Everyone has experienced that awkward first date in some shape or form. We've all had that moment when we wish we had said something else, worn a different outfit, or regretted revealing too much about yourself. But what happens when the first date goes surprisingly well, and so the dread of the follow-up second date starts to conquer your every move? What if I just got lucky? What if they didn't feel the same way? What can I do to finally break the drought? Welcome to 'A Guide to Second Date Sex'.
Laura (Alexandra Roach, 'The Iron Lady') and Ryan (George McKay, '1917', 'True History of the Kelly Gang') hit it off the first time round after their initial meet cute one night at the club. They laughed at the right moments, shared stories of dead pets, and introduced each other to new drinks. So why are they so nervous for this second date? Well, they've both been hurt by previous relationships, the details of which come to fruition later on in the film, so those closest to Laura and Ryan try to convince them to not be themselves, in the hope that maybe this time, they can get it right.
This is the feature debut for writer/director Rachel Hirons, and she should be commended for putting these two fantastic actors on screen together. McKay is Britain's next big star, and his on-screen partner Roach is just as magnetic. They play the quintessentially awkward Brit perfectly, part comedy, part tragedy - but unfortunately, they aren't given much to play with. Too often, Hirons confuses awkward silence with having nothing to say, and the all too familiar rom-com beats are felt throughout. You can tell that Hirons is trying her hardest not to fall into the deluge of mediocre rom-coms we've seen recently, but some stylish shots and that endearing British awkwardness can't quite save this one.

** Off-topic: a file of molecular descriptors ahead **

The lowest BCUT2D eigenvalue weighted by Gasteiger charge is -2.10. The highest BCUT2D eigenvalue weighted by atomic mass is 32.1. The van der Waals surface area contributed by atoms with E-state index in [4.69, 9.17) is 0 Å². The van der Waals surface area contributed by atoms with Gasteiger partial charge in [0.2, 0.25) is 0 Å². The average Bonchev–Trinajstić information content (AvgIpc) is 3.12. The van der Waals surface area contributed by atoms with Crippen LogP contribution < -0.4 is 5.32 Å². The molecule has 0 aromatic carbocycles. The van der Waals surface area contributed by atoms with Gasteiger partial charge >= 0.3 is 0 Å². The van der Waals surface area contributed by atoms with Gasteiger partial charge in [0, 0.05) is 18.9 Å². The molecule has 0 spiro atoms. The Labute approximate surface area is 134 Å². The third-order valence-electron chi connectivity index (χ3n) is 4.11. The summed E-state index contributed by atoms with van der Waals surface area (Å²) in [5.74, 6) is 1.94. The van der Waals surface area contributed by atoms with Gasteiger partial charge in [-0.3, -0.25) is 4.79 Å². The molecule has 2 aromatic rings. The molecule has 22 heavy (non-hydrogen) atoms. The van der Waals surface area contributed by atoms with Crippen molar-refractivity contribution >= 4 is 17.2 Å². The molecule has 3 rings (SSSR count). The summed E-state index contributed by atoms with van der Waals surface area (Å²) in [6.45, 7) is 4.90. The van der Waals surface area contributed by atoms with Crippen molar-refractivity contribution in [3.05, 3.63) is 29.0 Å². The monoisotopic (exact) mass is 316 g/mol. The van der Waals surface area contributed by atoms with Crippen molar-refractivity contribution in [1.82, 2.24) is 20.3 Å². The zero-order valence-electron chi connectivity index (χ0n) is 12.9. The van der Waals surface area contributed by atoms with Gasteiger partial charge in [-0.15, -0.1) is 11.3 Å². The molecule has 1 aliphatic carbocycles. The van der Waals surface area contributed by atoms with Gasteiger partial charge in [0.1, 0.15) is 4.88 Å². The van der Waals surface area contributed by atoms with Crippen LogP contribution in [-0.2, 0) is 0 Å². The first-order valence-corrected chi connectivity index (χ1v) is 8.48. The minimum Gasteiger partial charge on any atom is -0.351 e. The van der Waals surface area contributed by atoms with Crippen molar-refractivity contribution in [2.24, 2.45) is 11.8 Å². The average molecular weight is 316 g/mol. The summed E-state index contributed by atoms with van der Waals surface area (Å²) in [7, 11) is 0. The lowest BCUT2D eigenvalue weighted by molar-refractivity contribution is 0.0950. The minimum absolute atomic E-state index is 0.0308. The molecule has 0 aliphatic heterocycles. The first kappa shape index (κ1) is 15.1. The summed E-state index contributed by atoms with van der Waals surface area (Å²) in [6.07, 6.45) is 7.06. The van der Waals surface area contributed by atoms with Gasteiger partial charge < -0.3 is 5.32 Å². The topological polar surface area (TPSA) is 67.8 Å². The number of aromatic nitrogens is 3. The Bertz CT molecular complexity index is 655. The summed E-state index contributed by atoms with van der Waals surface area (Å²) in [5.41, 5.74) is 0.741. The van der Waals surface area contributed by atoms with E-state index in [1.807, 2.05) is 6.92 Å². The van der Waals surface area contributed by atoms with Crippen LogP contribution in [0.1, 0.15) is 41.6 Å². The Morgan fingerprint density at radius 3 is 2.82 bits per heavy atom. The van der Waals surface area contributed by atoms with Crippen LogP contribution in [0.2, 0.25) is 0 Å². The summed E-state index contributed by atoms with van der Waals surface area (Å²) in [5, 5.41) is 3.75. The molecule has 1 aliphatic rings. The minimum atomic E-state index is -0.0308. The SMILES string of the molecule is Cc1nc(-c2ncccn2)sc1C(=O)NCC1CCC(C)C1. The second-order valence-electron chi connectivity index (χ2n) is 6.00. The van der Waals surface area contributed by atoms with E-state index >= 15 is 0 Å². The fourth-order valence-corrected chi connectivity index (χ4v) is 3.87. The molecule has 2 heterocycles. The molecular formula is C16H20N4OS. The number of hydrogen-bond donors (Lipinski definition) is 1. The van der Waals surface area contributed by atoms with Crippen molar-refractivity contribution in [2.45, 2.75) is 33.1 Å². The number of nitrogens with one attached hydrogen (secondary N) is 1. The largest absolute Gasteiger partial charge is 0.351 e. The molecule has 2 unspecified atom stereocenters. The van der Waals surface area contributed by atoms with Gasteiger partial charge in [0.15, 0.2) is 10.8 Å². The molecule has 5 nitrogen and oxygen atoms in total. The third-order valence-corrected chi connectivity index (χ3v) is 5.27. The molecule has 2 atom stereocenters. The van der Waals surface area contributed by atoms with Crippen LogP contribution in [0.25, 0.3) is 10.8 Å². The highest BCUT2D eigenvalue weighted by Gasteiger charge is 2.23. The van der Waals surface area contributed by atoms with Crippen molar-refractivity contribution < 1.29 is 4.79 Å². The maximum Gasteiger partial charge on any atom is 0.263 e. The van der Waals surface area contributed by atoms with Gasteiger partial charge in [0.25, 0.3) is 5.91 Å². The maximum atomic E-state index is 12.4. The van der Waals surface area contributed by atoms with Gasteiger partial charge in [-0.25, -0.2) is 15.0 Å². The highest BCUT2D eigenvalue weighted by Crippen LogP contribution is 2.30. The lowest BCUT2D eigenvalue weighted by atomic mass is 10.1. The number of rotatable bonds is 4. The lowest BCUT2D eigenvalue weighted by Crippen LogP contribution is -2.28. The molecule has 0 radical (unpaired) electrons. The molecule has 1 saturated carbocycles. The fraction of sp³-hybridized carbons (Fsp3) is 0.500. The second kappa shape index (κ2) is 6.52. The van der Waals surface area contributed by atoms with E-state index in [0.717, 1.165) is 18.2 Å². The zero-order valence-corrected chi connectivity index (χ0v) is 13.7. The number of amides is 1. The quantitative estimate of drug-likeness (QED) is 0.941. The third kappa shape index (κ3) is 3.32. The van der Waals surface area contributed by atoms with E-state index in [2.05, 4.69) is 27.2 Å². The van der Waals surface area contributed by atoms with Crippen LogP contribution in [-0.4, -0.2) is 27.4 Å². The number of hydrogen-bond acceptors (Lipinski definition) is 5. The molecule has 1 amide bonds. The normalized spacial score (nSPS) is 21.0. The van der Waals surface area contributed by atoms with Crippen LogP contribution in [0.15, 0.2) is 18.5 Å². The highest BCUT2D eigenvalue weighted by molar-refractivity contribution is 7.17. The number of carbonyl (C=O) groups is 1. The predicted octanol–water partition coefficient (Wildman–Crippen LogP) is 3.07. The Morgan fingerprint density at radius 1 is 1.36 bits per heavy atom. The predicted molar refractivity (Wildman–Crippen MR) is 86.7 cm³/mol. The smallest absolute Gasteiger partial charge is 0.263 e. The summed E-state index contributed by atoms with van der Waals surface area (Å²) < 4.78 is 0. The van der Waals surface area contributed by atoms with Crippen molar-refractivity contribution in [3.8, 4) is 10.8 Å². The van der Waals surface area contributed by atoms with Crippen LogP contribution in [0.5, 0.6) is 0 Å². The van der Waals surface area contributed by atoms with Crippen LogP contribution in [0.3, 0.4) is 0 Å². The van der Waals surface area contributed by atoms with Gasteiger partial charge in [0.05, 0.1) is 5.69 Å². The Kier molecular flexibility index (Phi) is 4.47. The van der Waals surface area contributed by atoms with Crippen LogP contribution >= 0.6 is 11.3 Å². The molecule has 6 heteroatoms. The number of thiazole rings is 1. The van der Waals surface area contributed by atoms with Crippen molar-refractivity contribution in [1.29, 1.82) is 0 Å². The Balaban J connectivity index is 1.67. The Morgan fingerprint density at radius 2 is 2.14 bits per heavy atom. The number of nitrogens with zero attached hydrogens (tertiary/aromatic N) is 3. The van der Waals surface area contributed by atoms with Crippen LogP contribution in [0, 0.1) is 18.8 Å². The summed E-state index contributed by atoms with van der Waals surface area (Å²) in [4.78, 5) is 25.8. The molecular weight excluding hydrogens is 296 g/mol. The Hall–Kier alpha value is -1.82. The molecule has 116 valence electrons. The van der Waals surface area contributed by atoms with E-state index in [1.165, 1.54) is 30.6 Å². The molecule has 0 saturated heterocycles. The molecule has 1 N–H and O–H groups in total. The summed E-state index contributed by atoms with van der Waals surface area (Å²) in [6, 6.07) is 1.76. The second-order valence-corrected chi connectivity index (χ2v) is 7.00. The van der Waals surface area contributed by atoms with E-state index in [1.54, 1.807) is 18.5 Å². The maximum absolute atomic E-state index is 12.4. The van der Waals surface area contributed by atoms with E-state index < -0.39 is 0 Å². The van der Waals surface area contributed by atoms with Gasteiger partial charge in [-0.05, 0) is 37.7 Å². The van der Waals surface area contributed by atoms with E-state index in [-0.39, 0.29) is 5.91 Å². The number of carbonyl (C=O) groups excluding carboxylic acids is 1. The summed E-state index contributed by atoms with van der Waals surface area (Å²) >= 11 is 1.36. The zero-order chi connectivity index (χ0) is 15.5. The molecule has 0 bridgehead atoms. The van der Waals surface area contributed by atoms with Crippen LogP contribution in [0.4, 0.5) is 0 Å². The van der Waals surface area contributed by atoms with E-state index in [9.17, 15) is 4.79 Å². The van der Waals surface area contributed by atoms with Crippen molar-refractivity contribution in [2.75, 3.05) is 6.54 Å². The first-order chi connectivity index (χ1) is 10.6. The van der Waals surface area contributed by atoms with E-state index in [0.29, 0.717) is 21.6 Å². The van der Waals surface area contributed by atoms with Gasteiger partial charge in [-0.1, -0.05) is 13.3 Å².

This film is best when purely focused on our main protagonists, as the side characters aren't given enough time to be fleshed out, so act more as a distraction rather than a plot point. The advice from close friends on how to close the deal is cute if not predictable, but ultimately, they don't bring much to the table. There's a twist you don't see coming involving some of the supporting cast, but it feels inconsequential and doesn't add much weight to the story.
You can tell that Hirons is trying her hardest not to fall into the deluge of mediocre Rom-Coms we've seen recently, but some stylish shots and that endearing British awkwardness can't quite save this one.
But this film is not all bad - far from it. There are some very funny moments, with a notable sex scene being the pick of the bunch. The use of voiceover narration during it was hilarious, adding a genuine vulnerability and discomfort that plays so wonderfully for laughs. As a reflection of its origin on the stage, almost the whole film takes place in a little share house, which plays nicely as a sometimes intimate - and sometimes claustrophobic - environment. While so much of this film feels very typical in terms of its characters and setting, it's not unwelcome thanks mainly to the brilliance of George McKay. We're going to be seeing a lot of him in the future, and that is by no means a bad thing.
'A Guide to Second Date Sex' opens with various commentaries on dating and love life hacks, but what is Hirons trying to say? Is this exploring the pressures of external voices, and how it wrongly dictates going against one's nature? To be yourself in the face of adversity? That there is hope from past relationship traumas? Or, is this film just about the awkwardness of sex? There is enough here to suggest it could be all of the above, and there is nothing essentially wrong with that, but it fails to make that point clear.
Like so many comedies, it forgets to be funny two-thirds of the way in, which can be tolerable if there is enough heart in its conclusion - but alas, there isn't. There's just enough laughter and sweetness throughout the 90-minute runtime to make it likeable, but whilst cute and enjoyable, there's too much familiarity to label this a "must-see".